• Place landscape materials in paper bags or, if allowed by your hauler, dedicated containers.
  • Fill bags with a weight of no more than 35 pounds.
  • Tie together limbs and branches in bundles of less than 48 inches in length (if accepted by hauler).
  • Place containers, paper bags and bundles within 3 feet of the curb before 6:00 a.m. on collection day.

Self-Hauling to a Compost Facility

Landscape waste may be dropped off at one of the permitted compost facilities within Macon County.

Decatur Composting, Inc.
3680 N. Bearsdale Road, Decatur
Telephone: 217-853-2204
Operated by Jeff Rhodes
Open by appointment

Macon County Composting Facility
3520 N. Bearsdale Road, Decatur
Telephone: 217-424-1626
Operated by Evans Recycling, Murrayville, IL
Open 8:00 a.m. to 4:00 p.m. Monday through Friday. Saturday hours vary by season.

Composting at Home

compost pileComposting accelerates the decomposition of biodegradable materials through a natural heating process, activated by beneficial microbes. The process results in a humus-like product that is applied to garden soil surfaces or used as a soil amendment that:

  • Provides nutrients and trace minerals to growing plants over an extended period
  • Retains soil moisture for plant uptake over time
  • Encourages beneficial microbial activity in the soil
  • Forms air spaces in the soil for oxygen
  • Neutralizes soil pH
  • Reduces the need for fertilizers and chemical treatments
  • Improves structure of soils high in clay or sand

The structure of the composting unit is left to your imagination and material availability. Consider a loose pile, a vented container, untreated wooden bins, wire cages or a tumbling unit. A cubic yard of material will ensure enough mass is present to maintain ideal temperatures, although some manufactured composting units are efficiently designed to contain less capacity.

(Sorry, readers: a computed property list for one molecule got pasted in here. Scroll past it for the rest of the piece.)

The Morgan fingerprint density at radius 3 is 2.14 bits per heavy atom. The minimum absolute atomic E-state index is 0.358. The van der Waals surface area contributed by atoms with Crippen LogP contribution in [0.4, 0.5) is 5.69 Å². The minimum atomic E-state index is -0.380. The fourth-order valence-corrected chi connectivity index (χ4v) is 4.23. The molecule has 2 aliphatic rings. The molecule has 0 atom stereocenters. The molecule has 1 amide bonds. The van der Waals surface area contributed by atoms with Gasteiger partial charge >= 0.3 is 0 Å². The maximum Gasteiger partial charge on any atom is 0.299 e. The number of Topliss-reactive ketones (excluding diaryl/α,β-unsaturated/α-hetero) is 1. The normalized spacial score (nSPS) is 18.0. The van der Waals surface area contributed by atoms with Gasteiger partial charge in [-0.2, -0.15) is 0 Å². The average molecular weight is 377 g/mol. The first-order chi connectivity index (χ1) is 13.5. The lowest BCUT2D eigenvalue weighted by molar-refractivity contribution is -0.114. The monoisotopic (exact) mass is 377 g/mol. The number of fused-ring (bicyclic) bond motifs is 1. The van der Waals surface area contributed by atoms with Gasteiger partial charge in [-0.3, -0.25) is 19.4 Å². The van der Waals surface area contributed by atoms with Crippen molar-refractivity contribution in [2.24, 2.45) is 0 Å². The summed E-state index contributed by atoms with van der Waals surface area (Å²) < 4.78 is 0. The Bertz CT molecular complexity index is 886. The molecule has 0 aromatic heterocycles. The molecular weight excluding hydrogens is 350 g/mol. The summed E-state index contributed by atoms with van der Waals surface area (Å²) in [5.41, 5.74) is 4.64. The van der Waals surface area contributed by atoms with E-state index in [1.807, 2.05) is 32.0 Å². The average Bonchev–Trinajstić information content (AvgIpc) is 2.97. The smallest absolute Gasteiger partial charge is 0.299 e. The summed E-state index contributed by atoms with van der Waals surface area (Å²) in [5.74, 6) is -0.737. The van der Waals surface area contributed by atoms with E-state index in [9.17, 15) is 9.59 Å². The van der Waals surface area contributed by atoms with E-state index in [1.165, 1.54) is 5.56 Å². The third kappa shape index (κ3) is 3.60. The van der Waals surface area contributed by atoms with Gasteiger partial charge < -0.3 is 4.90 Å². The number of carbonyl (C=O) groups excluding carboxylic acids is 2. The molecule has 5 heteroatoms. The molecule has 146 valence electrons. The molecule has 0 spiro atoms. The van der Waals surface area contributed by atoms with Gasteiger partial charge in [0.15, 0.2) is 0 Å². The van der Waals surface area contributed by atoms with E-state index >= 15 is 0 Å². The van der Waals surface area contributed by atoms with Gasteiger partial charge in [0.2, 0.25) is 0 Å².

A good mix of materials, oxygen, and moisture will allow beneficial microbes to flourish, causing heat for the accelerated decomposition of the source material. Once the material reaches warm temperatures, it will cool down. Mixing the contents will reintroduce oxygen into the material, allowing the contents to reheat for faster decomposition and keeping odors in check.

Here are some more tips to composting at home.

Batch Compost Recipe


  • Brown carbon-rich materials such as leaves, dried vegetation, straw, untreated sawdust, untreated paper.
  • Green nitrogen-rich materials such as untreated grass clippings, plant trimmings, fruit & vegetable trimmings, coffee grounds
  1. Mix 25-30 parts of chopped or shredded brown material with 1 part green material.
  2. Cover with a thin layer of soil to reduce odors.
  3. Keep the moisture level similar to a wrung-out sponge.
  4. Let ingredients rest a few days to heat to about 130 degrees Fahrenheit naturally.
  5. When material cools, mix and cover with a thin layer of soil.
  6. Repeat the previous two steps until the batch is finished with a dark, crumbly appearance and sweet, earthy aroma.


Burning of Landscape Waste

The burning of on-site generated landscape waste is permitted except in areas, such as the City of Decatur, where a burn ban is in place. If burning is allowed in your area, please:

  • Consider others with respiratory health concerns.
  • Refrain from burning wet or damp materials or during unfavorable wind conditions.
  • Notify your local fire department.